For Aleta Ruffin and Bethany Schwerr, attending a cyber career expo at Metro State on June 27 was an important exercise in what they called a very intense boot camp— the MN Cyber Academy.
An initiative of Metro State and the Minnesota State IT Center of Excellence, the MN Cyber Academy trains IT and cybersecurity professionals from the beginner to advanced level.
Academy students learn technical skills in system administration, computer networking and cybersecurity. These high-demand fields offer employment to students who can handle the challenging certification classes and exams.
An estimated 120 people meet tech job representatives and recruiters at the expo at the Student Center on the St. Paul campus. The expo was co-hosted by the Metro State Career Center and the MN Cyber Academy.
Ruffin, who holds a bachelor’s degree in computer forensics, is not currently seeking employment but attended the expo to support her classmates. She appreciated the variety of technical recruiters present.
Dr. Faisal Kaleem, associate professor in information and computer sciences and executive director of MN Cyber, required his students to attend the expo. “It’s important for networking,” he said.
Bethany Schwerr, a computer forensics and cybersecurity student, said she liked that the event was a targeted career fair and that employers were looking for students with knowledge of “what they are teaching us in the academy.”
“I don’t [necessarily] have to work for a technology company,” said Schwerr. The expo showed her a broad range of institutions, such as retail and health care, which are implementing cybersecurity to protect customer information.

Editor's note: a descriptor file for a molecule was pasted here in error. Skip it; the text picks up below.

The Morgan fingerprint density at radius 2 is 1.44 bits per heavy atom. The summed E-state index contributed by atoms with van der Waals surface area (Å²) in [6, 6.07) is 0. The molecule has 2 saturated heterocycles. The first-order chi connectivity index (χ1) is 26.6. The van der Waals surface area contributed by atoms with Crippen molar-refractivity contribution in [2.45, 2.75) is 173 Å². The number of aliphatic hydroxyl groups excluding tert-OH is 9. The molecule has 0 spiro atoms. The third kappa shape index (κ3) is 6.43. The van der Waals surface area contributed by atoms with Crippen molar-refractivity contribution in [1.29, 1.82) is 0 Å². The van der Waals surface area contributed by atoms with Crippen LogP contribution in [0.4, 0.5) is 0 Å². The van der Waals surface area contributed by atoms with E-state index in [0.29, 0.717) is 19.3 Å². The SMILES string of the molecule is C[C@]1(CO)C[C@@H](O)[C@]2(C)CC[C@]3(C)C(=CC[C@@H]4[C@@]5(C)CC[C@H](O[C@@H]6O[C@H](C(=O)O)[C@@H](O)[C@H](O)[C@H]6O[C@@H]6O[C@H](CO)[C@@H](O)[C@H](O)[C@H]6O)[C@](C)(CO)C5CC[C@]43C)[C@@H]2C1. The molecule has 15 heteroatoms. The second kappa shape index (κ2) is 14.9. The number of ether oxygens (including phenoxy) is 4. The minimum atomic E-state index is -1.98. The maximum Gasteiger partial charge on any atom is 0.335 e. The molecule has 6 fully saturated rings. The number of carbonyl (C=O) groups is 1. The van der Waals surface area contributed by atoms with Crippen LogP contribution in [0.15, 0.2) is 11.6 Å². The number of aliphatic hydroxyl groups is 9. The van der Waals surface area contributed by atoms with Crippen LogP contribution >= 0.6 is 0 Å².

And Schwerr sees that the need for cybersecurity professionals is growing.
With the increase in digital records and new technologies such as apps, Schwerr said that more companies are asking how they should protect consumer information. With increasing threats and trepidation over stolen data, companies are moving from a reactive approach to a proactive one.
In Schwerr’s opinion, computer security was “more of a niche” field in the past. “Now it’s more of a concern,” she said. “Employers are learning about the importance of cybersecurity.”
With the increase of cyberthreats, job openings in cybersecurity have also increased. Many firms filled the first floor of the Student Center to recruit job candidates and students.
One of the recruiters at the expo was Diversant, a New Jersey-based IT staffing agency. It is the largest African American-owned IT staffing firm in the U.S.
Eddie Byrd, a technical recruiter, said there are many IT positions open in fields such as retail, banking and finance—but not enough talent to fill them.
His aim at the expo? “To find someone qualified,” Byrd said. “Move quick.”
Idemia, an innovator in identity technologies like mobile driver’s licenses, was also on the lookout for more talent.
Jon Jackson, a director for Idemia, appreciated the knowledge and experience diversity of Metro State students. He said he met with cybersecurity students who also had backgrounds from other IT fields. One student had a traditional IT background but came back to school for computer security. Another student had an MIS degree but decided to move into computer security.
“It’s a nice combination of perspectives,” said Jackson. He appreciated the MN Cyber Academy’s “unique” approach to diverse perspectives and hoped it continued.
“It’s beneficial to our industry,” said Jackson.